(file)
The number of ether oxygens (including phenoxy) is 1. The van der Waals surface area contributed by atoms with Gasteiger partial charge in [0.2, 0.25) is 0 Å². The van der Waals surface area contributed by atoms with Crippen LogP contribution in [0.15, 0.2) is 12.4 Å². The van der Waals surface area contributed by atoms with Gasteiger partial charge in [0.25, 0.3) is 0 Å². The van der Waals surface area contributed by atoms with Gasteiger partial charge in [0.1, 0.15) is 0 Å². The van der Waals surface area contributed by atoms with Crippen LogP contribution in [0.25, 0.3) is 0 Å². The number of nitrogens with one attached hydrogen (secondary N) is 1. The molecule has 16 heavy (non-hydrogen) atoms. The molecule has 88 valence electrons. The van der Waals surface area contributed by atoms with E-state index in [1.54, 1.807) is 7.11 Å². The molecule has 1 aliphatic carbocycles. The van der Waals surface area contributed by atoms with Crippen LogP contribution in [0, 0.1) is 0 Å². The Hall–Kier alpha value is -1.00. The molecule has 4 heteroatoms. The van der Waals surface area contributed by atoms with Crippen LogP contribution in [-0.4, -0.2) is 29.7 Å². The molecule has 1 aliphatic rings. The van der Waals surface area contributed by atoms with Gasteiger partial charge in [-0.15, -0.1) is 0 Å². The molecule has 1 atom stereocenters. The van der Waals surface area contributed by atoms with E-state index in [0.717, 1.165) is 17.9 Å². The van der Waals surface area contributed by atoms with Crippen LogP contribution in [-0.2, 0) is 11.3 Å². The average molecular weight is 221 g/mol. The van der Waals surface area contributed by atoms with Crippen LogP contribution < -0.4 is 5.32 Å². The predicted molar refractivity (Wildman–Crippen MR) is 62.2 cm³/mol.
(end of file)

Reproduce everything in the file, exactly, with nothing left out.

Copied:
The number of ether oxygens (including phenoxy) is 1. The van der Waals surface area contributed by atoms with Gasteiger partial charge in [0.2, 0.25) is 0 Å². The van der Waals surface area contributed by atoms with Crippen LogP contribution in [0.15, 0.2) is 12.4 Å². The van der Waals surface area contributed by atoms with Gasteiger partial charge in [0.25, 0.3) is 0 Å². The van der Waals surface area contributed by atoms with Gasteiger partial charge in [0.1, 0.15) is 0 Å². The van der Waals surface area contributed by atoms with Crippen LogP contribution in [0.25, 0.3) is 0 Å². The number of nitrogens with one attached hydrogen (secondary N) is 1. The molecule has 16 heavy (non-hydrogen) atoms. The molecule has 88 valence electrons. The van der Waals surface area contributed by atoms with E-state index in [1.54, 1.807) is 7.11 Å². The molecule has 1 aliphatic carbocycles. The van der Waals surface area contributed by atoms with Crippen LogP contribution in [0, 0.1) is 0 Å². The Hall–Kier alpha value is -1.00. The molecule has 4 heteroatoms. The van der Waals surface area contributed by atoms with Crippen LogP contribution in [-0.4, -0.2) is 29.7 Å². The molecule has 1 aliphatic rings. The van der Waals surface area contributed by atoms with Gasteiger partial charge in [-0.15, -0.1) is 0 Å². The molecule has 1 atom stereocenters. The van der Waals surface area contributed by atoms with E-state index in [0.717, 1.165) is 17.9 Å². The van der Waals surface area contributed by atoms with Crippen LogP contribution in [-0.2, 0) is 11.3 Å². The average molecular weight is 221 g/mol. The van der Waals surface area contributed by atoms with Crippen LogP contribution < -0.4 is 5.32 Å². The predicted molar refractivity (Wildman–Crippen MR) is 62.2 cm³/mol.